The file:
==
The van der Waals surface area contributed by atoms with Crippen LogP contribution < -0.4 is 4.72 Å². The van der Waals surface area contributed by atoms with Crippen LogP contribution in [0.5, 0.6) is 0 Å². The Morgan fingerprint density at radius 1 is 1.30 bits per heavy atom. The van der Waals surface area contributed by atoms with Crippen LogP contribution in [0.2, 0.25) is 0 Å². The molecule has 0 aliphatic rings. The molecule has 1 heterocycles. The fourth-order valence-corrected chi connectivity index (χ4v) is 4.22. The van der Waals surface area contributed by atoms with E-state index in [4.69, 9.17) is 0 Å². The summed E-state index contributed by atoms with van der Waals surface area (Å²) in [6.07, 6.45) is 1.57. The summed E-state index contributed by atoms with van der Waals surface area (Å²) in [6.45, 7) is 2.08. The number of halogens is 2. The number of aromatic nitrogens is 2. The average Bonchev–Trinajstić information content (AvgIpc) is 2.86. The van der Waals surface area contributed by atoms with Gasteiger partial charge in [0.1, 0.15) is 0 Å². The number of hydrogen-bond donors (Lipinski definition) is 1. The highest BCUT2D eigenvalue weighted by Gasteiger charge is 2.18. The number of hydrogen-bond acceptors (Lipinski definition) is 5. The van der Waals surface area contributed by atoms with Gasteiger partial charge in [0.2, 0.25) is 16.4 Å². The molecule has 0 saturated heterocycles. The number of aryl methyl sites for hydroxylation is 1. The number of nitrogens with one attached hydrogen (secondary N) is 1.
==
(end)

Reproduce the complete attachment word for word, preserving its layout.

The van der Waals surface area contributed by atoms with Crippen LogP contribution < -0.4 is 4.72 Å². The van der Waals surface area contributed by atoms with Crippen LogP contribution in [0.5, 0.6) is 0 Å². The Morgan fingerprint density at radius 1 is 1.30 bits per heavy atom. The van der Waals surface area contributed by atoms with Crippen LogP contribution in [0.2, 0.25) is 0 Å². The molecule has 0 aliphatic rings. The molecule has 1 heterocycles. The fourth-order valence-corrected chi connectivity index (χ4v) is 4.22. The van der Waals surface area contributed by atoms with E-state index in [4.69, 9.17) is 0 Å². The summed E-state index contributed by atoms with van der Waals surface area (Å²) in [6.07, 6.45) is 1.57. The summed E-state index contributed by atoms with van der Waals surface area (Å²) in [6.45, 7) is 2.08. The number of halogens is 2. The number of aromatic nitrogens is 2. The average Bonchev–Trinajstić information content (AvgIpc) is 2.86. The van der Waals surface area contributed by atoms with Gasteiger partial charge in [0.1, 0.15) is 0 Å². The number of hydrogen-bond donors (Lipinski definition) is 1. The highest BCUT2D eigenvalue weighted by Gasteiger charge is 2.18. The number of hydrogen-bond acceptors (Lipinski definition) is 5. The van der Waals surface area contributed by atoms with Gasteiger partial charge in [0.2, 0.25) is 16.4 Å². The molecule has 0 saturated heterocycles. The number of aryl methyl sites for hydroxylation is 1. The number of nitrogens with one attached hydrogen (secondary N) is 1.